This was a letter W.B. “Bat” Masterson penned on Opera House Saloon letterhead in Dodge City, Kansas, on July 14, 1885, to Colt Firearms requesting a new personalized handgun. Masterson was a simply legendary gunman. However, he was just one of many of his era to stake their lives on the reliability, accuracy, and downrange effectiveness of the 1873 Colt Single Action Army revolver, also known as the Peacemaker. Along the way, these men and others like them had a curious effect on American culture. As is so often the case, reality differed markedly from what the movies and history books might have us believe. Old West gunfights were often frenetic horrible things that left hard men screaming for their mothers before bleeding out. However, Hollywood glamorized the dusty cowboy pistol duel in countless treatments on screens both large and small. Along the way, young Americans developed an insatiable urge to emulate the Old West cowboy. Despite the etymology of the name, it never really was about the cows. It was actually always about the guns. The apex predator among myriad Old West smoke poles was the Colt Peacemaker.

Little Has Changed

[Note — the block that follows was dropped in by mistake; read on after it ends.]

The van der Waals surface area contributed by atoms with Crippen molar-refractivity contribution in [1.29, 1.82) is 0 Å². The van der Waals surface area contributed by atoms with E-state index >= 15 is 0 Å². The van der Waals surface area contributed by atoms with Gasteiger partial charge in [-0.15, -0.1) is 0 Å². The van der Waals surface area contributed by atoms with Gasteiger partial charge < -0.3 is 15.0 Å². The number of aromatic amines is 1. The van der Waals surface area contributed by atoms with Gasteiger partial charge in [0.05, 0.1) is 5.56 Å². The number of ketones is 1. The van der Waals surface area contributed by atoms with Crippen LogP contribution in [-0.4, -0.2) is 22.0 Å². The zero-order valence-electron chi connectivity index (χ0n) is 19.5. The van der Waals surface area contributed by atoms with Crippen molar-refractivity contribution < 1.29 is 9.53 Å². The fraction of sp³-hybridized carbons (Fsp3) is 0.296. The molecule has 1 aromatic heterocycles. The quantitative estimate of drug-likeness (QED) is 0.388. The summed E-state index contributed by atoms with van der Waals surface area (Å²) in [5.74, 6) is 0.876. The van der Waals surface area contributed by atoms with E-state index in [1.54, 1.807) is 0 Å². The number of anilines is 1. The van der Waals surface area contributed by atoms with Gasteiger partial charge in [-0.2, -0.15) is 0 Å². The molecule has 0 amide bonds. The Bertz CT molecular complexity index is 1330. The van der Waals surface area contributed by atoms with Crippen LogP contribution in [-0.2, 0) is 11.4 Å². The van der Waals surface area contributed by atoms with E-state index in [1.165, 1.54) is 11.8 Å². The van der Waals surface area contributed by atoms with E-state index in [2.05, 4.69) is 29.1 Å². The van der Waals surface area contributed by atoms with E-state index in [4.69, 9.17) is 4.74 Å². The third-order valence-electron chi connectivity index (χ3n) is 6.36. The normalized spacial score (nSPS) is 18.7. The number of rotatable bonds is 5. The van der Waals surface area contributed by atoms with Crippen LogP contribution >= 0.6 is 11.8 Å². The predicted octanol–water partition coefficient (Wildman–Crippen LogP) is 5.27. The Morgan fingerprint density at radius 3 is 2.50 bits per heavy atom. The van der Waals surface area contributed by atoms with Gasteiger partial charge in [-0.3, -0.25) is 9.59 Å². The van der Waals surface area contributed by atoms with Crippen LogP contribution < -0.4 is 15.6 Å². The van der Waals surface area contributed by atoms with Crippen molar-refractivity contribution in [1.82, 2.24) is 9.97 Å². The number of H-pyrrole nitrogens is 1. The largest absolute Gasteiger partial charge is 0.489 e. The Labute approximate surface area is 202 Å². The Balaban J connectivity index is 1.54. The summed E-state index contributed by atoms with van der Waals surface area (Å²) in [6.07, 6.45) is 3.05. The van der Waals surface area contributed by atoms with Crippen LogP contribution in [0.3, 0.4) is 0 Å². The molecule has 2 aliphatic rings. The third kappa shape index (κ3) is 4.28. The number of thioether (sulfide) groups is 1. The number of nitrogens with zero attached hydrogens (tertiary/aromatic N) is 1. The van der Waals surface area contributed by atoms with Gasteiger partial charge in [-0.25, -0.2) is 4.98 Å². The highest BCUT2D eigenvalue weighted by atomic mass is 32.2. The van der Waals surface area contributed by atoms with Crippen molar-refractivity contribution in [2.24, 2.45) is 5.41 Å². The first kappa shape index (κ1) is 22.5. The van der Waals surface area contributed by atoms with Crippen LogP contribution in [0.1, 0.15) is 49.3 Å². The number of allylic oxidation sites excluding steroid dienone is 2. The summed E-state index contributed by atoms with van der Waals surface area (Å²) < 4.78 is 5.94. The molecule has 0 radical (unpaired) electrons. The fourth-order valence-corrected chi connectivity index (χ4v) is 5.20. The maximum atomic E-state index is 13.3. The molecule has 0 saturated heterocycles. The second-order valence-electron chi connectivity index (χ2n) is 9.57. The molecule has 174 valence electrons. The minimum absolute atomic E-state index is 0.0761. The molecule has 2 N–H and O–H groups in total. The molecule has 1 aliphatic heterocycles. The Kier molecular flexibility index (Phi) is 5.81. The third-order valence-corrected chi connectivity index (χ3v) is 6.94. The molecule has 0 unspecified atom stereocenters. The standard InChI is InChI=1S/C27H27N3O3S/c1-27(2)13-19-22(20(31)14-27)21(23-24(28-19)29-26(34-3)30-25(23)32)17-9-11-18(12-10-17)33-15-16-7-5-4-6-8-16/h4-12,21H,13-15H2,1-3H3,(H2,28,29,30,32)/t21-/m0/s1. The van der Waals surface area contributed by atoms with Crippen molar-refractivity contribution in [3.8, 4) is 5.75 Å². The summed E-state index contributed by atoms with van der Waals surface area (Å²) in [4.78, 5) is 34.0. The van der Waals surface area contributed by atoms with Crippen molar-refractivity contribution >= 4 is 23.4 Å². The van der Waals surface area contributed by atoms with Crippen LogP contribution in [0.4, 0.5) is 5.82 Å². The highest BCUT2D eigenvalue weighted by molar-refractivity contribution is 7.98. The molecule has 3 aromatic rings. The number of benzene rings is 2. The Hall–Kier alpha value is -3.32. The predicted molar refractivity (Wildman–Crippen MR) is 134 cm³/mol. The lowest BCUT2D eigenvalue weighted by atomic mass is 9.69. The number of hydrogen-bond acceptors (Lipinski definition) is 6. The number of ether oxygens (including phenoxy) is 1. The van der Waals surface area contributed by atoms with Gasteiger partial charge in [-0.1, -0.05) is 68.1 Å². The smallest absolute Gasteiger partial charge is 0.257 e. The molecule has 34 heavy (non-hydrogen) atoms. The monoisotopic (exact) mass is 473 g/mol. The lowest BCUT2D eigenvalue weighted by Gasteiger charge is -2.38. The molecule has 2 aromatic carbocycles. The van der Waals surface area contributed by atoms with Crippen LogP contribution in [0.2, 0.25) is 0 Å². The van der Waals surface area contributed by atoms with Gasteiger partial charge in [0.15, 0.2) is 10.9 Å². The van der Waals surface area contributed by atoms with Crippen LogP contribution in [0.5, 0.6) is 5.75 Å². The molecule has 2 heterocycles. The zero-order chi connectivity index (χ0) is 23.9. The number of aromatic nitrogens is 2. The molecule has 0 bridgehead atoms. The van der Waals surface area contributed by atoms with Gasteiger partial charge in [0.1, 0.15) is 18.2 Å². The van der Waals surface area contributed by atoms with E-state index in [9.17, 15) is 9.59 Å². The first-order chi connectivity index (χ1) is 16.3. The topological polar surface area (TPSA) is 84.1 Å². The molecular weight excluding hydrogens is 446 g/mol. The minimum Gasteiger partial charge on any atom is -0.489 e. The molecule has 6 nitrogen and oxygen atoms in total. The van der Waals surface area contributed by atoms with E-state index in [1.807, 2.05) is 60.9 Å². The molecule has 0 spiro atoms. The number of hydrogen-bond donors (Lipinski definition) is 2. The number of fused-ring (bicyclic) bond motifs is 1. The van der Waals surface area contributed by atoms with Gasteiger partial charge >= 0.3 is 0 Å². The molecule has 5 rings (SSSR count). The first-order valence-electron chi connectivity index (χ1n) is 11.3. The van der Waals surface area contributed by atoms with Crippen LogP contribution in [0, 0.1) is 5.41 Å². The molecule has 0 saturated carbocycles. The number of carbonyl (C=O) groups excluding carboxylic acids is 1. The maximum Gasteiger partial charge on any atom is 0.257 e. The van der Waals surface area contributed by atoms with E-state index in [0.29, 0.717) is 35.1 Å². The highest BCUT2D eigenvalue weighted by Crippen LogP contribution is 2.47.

When each of my kids was in college they typically came home on weekends with a flock of school chums in tow. At times there were as many as twelve. A big part of that was free laundry and my wife’s superlative grub. However, another part of that equation came from me. We live way out in the sticks, and I can safely shoot off my back porch. Combine that with a lifetime’s worth of exotic firearms and you have the chemical formula for an epic, memorable weekend of safely metered chaos. Those kids burned through a truly astronomical volume of ammunition.

The machineguns invariably kicked off the party. Most normal folks have never even touched an actual automatic weapon. I accumulated mine back before they got so insanely expensive. Under controlled circumstances little will put a grin on the face of the firearms neophyte faster than 30 rounds through a pistol-caliber SMG. However, as the afternoon turned into The stutterguns had the sex appeal, to be sure. However, they inexplicably lacked staying power. By the time the light began to dim and everyone grew weary it was inevitably the cheap Italian-made copy of Colonel Colt’s classic sixgun that was still barking. I still cringe when I think back to those college kids shoving those big fat .45 Long Colt cast lead slugs into that big fat cylinder. It is rare that you can find .45LC factory ammo for less than a buck a round. A dozen burly college guys can burn through an enormous number of those things while waiting for dinner to be served. Then I tripped over the Taylor’s TC9 in 9mm Parabellum. This is the classic Colt Peacemaker you can actually afford to shoot.